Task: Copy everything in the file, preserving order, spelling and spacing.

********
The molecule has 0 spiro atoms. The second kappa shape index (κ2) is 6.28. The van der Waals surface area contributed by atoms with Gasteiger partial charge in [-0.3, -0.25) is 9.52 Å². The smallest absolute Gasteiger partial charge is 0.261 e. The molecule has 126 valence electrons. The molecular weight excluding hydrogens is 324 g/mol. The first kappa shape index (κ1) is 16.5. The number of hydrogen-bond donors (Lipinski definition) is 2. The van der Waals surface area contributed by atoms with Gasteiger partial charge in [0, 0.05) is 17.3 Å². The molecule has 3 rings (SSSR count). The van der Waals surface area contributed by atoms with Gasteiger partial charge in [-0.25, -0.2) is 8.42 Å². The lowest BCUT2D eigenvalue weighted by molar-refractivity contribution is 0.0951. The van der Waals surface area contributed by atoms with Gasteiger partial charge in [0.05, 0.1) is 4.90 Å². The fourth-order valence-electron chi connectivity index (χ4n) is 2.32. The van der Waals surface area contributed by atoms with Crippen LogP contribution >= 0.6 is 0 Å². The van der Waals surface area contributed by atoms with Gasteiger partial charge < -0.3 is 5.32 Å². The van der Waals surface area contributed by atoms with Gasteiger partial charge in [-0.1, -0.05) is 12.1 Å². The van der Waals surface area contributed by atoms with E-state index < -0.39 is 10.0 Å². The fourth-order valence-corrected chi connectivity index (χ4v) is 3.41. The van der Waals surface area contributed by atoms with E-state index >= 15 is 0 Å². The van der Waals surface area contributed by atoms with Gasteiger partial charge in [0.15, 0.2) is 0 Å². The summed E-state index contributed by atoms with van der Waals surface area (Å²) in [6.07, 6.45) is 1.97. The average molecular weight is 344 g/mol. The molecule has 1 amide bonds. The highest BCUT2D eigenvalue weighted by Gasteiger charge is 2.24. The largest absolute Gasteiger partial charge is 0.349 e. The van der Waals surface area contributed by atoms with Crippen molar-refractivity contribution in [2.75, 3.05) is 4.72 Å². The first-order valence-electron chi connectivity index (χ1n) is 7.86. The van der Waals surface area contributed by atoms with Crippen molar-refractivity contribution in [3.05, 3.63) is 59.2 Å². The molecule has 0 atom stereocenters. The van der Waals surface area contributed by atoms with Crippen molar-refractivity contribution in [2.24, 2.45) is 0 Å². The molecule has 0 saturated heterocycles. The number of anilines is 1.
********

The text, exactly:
The molecule has 0 spiro atoms. The second kappa shape index (κ2) is 6.28. The van der Waals surface area contributed by atoms with Gasteiger partial charge in [-0.3, -0.25) is 9.52 Å². The smallest absolute Gasteiger partial charge is 0.261 e. The molecule has 126 valence electrons. The molecular weight excluding hydrogens is 324 g/mol. The first kappa shape index (κ1) is 16.5. The number of hydrogen-bond donors (Lipinski definition) is 2. The van der Waals surface area contributed by atoms with Gasteiger partial charge in [0, 0.05) is 17.3 Å². The molecule has 3 rings (SSSR count). The van der Waals surface area contributed by atoms with Gasteiger partial charge in [-0.25, -0.2) is 8.42 Å². The lowest BCUT2D eigenvalue weighted by molar-refractivity contribution is 0.0951. The van der Waals surface area contributed by atoms with Gasteiger partial charge in [0.05, 0.1) is 4.90 Å². The fourth-order valence-electron chi connectivity index (χ4n) is 2.32. The van der Waals surface area contributed by atoms with Crippen LogP contribution >= 0.6 is 0 Å². The van der Waals surface area contributed by atoms with Gasteiger partial charge < -0.3 is 5.32 Å². The van der Waals surface area contributed by atoms with Gasteiger partial charge in [-0.1, -0.05) is 12.1 Å². The van der Waals surface area contributed by atoms with E-state index < -0.39 is 10.0 Å². The fourth-order valence-corrected chi connectivity index (χ4v) is 3.41. The van der Waals surface area contributed by atoms with E-state index >= 15 is 0 Å². The van der Waals surface area contributed by atoms with Gasteiger partial charge in [0.15, 0.2) is 0 Å². The summed E-state index contributed by atoms with van der Waals surface area (Å²) in [6.07, 6.45) is 1.97. The average molecular weight is 344 g/mol. The molecule has 1 amide bonds. The highest BCUT2D eigenvalue weighted by Gasteiger charge is 2.24. The largest absolute Gasteiger partial charge is 0.349 e. The van der Waals surface area contributed by atoms with Crippen molar-refractivity contribution in [2.75, 3.05) is 4.72 Å². The first-order valence-electron chi connectivity index (χ1n) is 7.86. The van der Waals surface area contributed by atoms with Crippen molar-refractivity contribution in [3.05, 3.63) is 59.2 Å². The molecule has 0 atom stereocenters. The van der Waals surface area contributed by atoms with Crippen molar-refractivity contribution in [2.24, 2.45) is 0 Å². The molecule has 0 saturated heterocycles. The number of anilines is 1.